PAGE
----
... and then the other shoe dropped... and a couple more after that. I'm tellin' ya; it's been a tough month for all those involved in the social networking scam. PR's goose that laid the golden egg is now apparently under indictment.
Here St. Thomas, touch these wounds for yourself:
- Last month, founder of Wikipedia, Jimmy Wales, put out an edict that in effect forever bans PR from the web's #1 reference site. In his words, "I think that PR firms editing in a community space is deeply unethical, and that clients should pressure their PR firms not to embarrass them this way." Excuse me, read that again! That's not only forty thousand plus PR practitioners globally locked out as a source for credible information. That's an entire industry reduced to unethical and an embarrassment. Yikes!
- Then the Consumerist does an expose of a rather smarmy Edelman flack, Mike Krempasky. In a related link, Mike is characterized as "a shill acting the part of arbitrator; but remember, the aggressor, the environmental polluter, abuser of women and children laborers, and destroyer of local economies, Wal-Mart, pays his salary to disguise these facts." Eww. And I understand that he's one of the nicer ones.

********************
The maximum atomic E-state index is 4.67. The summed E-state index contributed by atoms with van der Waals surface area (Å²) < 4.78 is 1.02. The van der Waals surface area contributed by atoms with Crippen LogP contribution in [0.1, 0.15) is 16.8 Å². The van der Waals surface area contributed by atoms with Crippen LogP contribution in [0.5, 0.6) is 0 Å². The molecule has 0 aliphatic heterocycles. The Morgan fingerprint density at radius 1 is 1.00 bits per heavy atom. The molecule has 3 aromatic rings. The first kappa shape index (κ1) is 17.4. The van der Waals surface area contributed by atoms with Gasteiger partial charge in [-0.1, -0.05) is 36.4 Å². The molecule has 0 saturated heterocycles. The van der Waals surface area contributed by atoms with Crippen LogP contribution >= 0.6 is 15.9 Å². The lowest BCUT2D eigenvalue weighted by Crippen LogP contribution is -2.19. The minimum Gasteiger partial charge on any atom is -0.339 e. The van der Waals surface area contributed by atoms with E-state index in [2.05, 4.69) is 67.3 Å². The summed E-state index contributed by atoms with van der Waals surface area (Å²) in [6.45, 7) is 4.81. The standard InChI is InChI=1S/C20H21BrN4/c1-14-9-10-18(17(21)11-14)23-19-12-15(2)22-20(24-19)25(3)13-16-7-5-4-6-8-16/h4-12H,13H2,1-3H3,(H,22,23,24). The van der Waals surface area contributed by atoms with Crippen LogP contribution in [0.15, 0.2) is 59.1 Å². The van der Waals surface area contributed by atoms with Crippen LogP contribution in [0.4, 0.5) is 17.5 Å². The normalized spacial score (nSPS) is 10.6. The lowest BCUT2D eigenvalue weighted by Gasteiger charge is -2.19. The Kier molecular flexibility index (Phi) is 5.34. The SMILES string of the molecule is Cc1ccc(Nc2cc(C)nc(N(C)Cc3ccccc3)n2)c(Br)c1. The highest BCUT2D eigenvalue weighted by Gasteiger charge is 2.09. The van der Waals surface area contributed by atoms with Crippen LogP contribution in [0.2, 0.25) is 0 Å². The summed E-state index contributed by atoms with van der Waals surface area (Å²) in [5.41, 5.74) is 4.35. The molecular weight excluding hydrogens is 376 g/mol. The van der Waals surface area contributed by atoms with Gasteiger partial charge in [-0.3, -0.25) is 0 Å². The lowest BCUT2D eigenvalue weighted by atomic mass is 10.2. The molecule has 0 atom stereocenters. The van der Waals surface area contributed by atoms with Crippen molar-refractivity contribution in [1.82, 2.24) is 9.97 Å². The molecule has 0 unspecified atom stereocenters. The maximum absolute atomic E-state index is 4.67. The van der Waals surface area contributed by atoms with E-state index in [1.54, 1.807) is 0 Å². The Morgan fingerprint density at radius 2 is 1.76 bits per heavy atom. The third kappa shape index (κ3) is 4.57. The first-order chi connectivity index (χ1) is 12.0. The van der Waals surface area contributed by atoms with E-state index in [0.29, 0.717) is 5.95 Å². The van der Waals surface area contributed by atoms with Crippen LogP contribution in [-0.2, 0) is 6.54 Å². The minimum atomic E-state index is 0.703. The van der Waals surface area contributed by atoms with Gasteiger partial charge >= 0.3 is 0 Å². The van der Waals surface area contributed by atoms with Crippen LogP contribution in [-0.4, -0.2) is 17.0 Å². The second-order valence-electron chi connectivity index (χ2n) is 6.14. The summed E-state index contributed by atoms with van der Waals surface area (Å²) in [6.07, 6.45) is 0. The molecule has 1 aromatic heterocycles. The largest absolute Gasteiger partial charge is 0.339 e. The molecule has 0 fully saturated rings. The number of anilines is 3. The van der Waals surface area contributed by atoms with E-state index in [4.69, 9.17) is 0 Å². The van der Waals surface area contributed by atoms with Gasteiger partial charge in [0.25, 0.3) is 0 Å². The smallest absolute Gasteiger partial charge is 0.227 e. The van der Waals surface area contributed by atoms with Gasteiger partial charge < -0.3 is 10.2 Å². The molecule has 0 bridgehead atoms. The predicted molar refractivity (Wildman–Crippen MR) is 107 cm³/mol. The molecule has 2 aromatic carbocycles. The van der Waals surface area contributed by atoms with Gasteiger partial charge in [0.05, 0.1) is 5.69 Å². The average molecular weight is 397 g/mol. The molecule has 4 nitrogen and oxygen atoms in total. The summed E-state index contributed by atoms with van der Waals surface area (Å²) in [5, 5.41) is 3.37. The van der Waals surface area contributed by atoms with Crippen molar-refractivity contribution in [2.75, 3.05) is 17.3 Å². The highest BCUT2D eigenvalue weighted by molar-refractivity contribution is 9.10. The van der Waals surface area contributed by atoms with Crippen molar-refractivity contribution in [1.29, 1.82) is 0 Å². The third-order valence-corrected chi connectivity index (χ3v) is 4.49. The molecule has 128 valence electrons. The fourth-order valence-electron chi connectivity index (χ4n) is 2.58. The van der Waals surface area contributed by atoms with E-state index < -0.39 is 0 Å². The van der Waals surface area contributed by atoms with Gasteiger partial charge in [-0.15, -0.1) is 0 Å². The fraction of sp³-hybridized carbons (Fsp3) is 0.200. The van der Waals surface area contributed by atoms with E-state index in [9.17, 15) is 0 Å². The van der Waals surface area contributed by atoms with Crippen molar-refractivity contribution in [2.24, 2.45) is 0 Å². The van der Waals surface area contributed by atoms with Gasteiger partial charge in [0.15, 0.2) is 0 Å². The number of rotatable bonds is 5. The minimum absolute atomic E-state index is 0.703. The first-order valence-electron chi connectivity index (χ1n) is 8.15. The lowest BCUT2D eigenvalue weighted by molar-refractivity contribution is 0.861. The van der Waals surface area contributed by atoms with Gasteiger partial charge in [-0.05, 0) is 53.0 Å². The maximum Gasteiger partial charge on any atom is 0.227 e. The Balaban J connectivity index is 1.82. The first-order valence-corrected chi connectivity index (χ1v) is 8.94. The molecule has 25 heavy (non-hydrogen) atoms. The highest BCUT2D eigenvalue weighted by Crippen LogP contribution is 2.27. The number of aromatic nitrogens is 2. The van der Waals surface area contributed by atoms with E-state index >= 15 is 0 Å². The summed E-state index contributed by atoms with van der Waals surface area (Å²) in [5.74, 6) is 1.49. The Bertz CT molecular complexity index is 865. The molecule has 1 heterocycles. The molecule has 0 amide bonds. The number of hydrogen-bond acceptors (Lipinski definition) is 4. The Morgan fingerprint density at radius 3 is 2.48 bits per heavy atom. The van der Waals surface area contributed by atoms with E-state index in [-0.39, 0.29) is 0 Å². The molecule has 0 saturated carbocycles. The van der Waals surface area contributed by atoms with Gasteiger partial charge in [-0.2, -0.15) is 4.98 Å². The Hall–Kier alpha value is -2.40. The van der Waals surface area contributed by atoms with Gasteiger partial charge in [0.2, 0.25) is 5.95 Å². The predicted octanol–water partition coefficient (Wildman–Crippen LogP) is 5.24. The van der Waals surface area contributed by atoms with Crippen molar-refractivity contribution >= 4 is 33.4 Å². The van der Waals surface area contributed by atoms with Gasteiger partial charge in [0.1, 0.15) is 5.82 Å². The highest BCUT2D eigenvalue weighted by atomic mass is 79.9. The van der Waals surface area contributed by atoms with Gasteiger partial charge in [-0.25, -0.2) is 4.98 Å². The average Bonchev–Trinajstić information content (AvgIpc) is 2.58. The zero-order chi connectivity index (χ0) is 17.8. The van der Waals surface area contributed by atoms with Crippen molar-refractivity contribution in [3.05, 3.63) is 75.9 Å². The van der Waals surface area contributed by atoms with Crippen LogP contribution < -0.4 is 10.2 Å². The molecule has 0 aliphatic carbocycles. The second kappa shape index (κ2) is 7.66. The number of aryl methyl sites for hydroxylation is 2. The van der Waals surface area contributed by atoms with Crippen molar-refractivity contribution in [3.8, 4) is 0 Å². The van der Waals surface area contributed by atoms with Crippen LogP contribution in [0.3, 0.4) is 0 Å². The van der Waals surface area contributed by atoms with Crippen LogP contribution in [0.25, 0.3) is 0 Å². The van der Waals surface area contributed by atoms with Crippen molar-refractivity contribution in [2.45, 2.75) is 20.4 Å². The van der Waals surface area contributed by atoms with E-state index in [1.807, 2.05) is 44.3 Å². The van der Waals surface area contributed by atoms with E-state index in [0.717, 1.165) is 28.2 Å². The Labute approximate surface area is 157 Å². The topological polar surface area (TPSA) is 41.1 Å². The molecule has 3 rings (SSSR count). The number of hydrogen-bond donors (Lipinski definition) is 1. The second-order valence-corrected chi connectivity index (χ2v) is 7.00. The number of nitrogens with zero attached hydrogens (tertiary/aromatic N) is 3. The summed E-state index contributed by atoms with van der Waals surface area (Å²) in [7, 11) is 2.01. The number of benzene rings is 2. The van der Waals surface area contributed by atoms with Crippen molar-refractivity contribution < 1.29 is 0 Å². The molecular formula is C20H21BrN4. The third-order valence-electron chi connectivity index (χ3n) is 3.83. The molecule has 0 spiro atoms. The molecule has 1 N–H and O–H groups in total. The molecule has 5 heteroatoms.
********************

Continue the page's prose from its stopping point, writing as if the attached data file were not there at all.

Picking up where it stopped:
- And just this week the award-winning new-media guru Mike Manuel wrote "Alright, timeout, we need to fix something. For all the enthusiasm and energy that I and so many other PR folks have put into blabbering about social media these last few years, especially blogs, our zeal for participation may very well be our undoing." I guess.
- And yesterday AdAge reports that, "Less than three months after launching its social-networking site aimed at teens, Wal-Mart has shut it down. Wal-Mart's first attempt to enter the teen social-networking scene has gone down in flames." Hate to be an I-told-you-so.
Now... are ya connecting some of the dots there bubba? While yer at it, ya wanna make sure that seat cushion is a flotation device.
The boon social networking was supposed to bring PR -- the promise and all the glory, riches and respect for even Phil Gomes -- seems all but gone. Apparently, PR on the web has become synonymous with spam. There seems to be now an overwhelming rejection of any unsolicited commercial message period, especially by the younger generation.
Ah-Oh! So... what if this anti-PR sentiment becomes the de facto standard of social networking? Read the full story next Tuesday.